A sweet, family-based story of Lola’s expanding world.

LOLA SLEEPS OVER

From the Lola & Leo series

Lola’s newest experience is sleeping over at her cousin Hani’s house.

Lola is looking forward to her first sleepover tonight. She wears her favorite kanga dress with a matching hair tie, and she packs her overnight bag. She needs several outfits for the different activities they will do, as well as her favorite books and stuffed animals. Daddy walks her over to Hani’s house and says goodbye. Lola and Hani play outside and inside, have dinner with Auntie Zari and Auntie Jina, then watch a movie while Auntie Zari does Lola’s hair before bed. Bedtime is special, with a surprise from Auntie Zari, and Auntie Jina’s French toast makes a delicious breakfast. Like other books in the Lola series, this outing keeps readers engaged with delightful illustrations and simple, straightforward narration perfect for introducing young ones to new experiences. Realistic natural hairstyles are a lovely visual detail, and Lola’s two aunties are an accepted part of her world. All characters are depicted as Black. Lola’s fans will be pleased to add this volume to their collections and see how Lola’s first sleepover goes. Caregivers can use it to talk about what to expect at a first sleepover.

A sweet, family-based story of Lola’s expanding world. (Picture book. 2-6)

Pub Date: Sept. 21, 2021

ISBN: 978-1-62354-291-7

Page Count: 32

Publisher: Charlesbridge

Review Posted Online: July 27, 2021

Kirkus Reviews Issue: Aug. 15, 2021

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A good choice for caregivers looking for a positive, uncomplicated introduction to a new baby that focuses on everything an...

I AM A BIG BROTHER

A little boy exults in his new role as big brother.

Rhyming text describes the arrival of a new baby and all of the big brother’s rewarding new duties. He gets to help with feedings, diaper changes, playtime, bathtime, and naptime. Though the rhyming couplets can sometimes feel a bit forced and awkward, the sentiment is sweet, as the focus here never veers from the excitement and love a little boy feels for his tiny new sibling. The charming, uncluttered illustrations convincingly depict the growing bond between this fair-skinned, rosy-cheeked, smiling pair of boys. In the final pages, the parents, heretofore kept mostly out of view, are pictured holding the children. The accompanying text reads: “Mommy, Daddy, baby, me. / We love each other—a family!” In companion volume I Am a Big Sister, the little boy is replaced with a little girl with bows in her hair. Some of the colors and patterns in the illustrations are slightly altered, but it is essentially the same title.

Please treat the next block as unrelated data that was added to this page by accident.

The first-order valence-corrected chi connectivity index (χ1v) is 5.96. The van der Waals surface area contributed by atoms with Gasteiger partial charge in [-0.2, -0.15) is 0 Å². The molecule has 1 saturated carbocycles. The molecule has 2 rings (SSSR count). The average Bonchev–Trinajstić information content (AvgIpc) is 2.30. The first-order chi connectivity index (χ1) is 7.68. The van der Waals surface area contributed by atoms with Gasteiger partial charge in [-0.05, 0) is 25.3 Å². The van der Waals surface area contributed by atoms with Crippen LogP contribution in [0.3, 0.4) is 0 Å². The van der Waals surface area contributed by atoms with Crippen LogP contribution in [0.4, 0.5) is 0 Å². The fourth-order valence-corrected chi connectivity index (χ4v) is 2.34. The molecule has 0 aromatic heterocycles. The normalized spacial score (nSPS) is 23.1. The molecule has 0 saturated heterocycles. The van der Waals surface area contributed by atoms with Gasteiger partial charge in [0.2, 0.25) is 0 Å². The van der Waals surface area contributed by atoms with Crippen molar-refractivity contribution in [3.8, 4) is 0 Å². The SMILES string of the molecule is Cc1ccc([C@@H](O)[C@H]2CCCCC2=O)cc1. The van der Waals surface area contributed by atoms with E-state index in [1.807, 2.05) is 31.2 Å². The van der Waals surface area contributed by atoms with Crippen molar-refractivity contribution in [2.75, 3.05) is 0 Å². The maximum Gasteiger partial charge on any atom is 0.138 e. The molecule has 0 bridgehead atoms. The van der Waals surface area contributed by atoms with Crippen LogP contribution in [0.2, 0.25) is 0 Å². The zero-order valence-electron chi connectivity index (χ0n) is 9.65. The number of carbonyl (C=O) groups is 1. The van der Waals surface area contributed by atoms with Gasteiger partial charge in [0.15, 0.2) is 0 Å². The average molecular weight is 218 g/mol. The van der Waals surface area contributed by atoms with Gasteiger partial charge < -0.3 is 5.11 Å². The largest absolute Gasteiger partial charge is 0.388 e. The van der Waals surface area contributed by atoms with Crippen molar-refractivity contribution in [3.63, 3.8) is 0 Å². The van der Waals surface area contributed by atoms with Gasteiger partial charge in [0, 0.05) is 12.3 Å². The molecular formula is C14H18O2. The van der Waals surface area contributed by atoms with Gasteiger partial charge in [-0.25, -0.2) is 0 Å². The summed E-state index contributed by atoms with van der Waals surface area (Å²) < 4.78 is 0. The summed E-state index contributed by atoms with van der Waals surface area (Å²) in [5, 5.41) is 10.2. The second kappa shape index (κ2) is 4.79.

A good choice for caregivers looking for a positive, uncomplicated introduction to a new baby that focuses on everything an older sibling can do to help. (Board book. 2-4)

Pub Date: Jan. 27, 2015

ISBN: 978-0-545-68886-4

Page Count: 24

Publisher: Cartwheel/Scholastic

Review Posted Online: March 17, 2015

Kirkus Reviews Issue: July 1, 2015

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A forgettable tale.

THE LITTLEST REINDEER

Dot, the smallest reindeer at the North Pole, is too little to fly with the reindeer team on Christmas Eve, but she helps Santa in a different, unexpected way.

Dot is distressed because she can’t jump and fly like the other, bigger reindeer. Her family members encourage her and help her practice her skills, and her mother tells her, “There’s always next year.” Dot’s elf friend, Oliver, encourages her and spends time playing with her, doing things that Dot can do well, such as building a snowman and chasing their friend Yeti (who looks like a fuzzy, white gumdrop). On Christmas Eve, Santa and the reindeer team take off with their overloaded sleigh. Only Dot notices one small present that’s fallen in the snow, and she successfully leaps into the departing sleigh with the gift. This climactic flying leap into the sleigh is not adequately illustrated, as Dot is shown just starting to leap and then already in the sleigh. A saccharine conclusion notes that being little can sometimes be great and that “having a friend by your side makes anything possible.” The story is pleasant but predictable, with an improbably easy solution to Dot’s problem. Illustrations in a muted palette are similarly pleasant but predictable, with a greeting-card flavor that lacks originality. The elf characters include boys, girls, and adults; all the elves and Santa and Mrs. Claus are white.

A forgettable tale. (Picture book. 3-5)

Pub Date: Sept. 26, 2017

ISBN: 978-1-338-15738-3

Page Count: 24

Publisher: Cartwheel/Scholastic

Review Posted Online: Aug. 21, 2017

Kirkus Reviews Issue: Sept. 1, 2017

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